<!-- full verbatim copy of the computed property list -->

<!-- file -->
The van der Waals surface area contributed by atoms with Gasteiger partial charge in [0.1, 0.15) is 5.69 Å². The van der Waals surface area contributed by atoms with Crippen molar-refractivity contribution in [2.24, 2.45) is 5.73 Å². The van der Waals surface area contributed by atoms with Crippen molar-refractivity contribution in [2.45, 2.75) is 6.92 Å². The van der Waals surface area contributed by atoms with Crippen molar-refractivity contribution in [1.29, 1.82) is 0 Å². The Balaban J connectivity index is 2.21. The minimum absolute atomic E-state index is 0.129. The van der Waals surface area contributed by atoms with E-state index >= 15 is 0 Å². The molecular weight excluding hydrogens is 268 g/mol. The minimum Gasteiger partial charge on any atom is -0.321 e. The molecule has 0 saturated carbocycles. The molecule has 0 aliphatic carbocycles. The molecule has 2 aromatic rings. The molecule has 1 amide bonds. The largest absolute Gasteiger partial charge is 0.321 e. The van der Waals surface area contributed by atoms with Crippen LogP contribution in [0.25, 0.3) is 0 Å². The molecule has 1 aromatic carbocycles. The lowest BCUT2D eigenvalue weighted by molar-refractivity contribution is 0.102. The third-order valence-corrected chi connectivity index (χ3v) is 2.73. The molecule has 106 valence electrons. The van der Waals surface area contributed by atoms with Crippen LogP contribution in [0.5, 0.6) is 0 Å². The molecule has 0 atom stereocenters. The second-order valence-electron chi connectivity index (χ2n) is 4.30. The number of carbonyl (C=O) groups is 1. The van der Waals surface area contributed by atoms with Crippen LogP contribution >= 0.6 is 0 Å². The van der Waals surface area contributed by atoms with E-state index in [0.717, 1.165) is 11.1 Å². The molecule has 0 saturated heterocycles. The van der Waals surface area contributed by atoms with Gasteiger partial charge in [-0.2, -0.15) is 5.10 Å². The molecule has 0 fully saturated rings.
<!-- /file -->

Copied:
The van der Waals surface area contributed by atoms with Gasteiger partial charge in [0.1, 0.15) is 5.69 Å². The van der Waals surface area contributed by atoms with Crippen molar-refractivity contribution in [2.24, 2.45) is 5.73 Å². The van der Waals surface area contributed by atoms with Crippen molar-refractivity contribution in [2.45, 2.75) is 6.92 Å². The van der Waals surface area contributed by atoms with Crippen molar-refractivity contribution in [1.29, 1.82) is 0 Å². The Balaban J connectivity index is 2.21. The minimum absolute atomic E-state index is 0.129. The van der Waals surface area contributed by atoms with E-state index >= 15 is 0 Å². The molecular weight excluding hydrogens is 268 g/mol. The minimum Gasteiger partial charge on any atom is -0.321 e. The molecule has 0 saturated carbocycles. The molecule has 0 aliphatic carbocycles. The molecule has 2 aromatic rings. The molecule has 1 amide bonds. The largest absolute Gasteiger partial charge is 0.321 e. The van der Waals surface area contributed by atoms with Crippen LogP contribution in [0.25, 0.3) is 0 Å². The molecule has 1 aromatic carbocycles. The lowest BCUT2D eigenvalue weighted by molar-refractivity contribution is 0.102. The third-order valence-corrected chi connectivity index (χ3v) is 2.73. The molecule has 106 valence electrons. The van der Waals surface area contributed by atoms with Crippen LogP contribution in [0.5, 0.6) is 0 Å². The molecule has 0 atom stereocenters. The second-order valence-electron chi connectivity index (χ2n) is 4.30. The number of carbonyl (C=O) groups is 1. The van der Waals surface area contributed by atoms with Crippen LogP contribution >= 0.6 is 0 Å². The van der Waals surface area contributed by atoms with E-state index in [0.717, 1.165) is 11.1 Å². The molecule has 0 saturated heterocycles. The van der Waals surface area contributed by atoms with Gasteiger partial charge in [-0.2, -0.15) is 5.10 Å². The molecule has 0 fully saturated rings.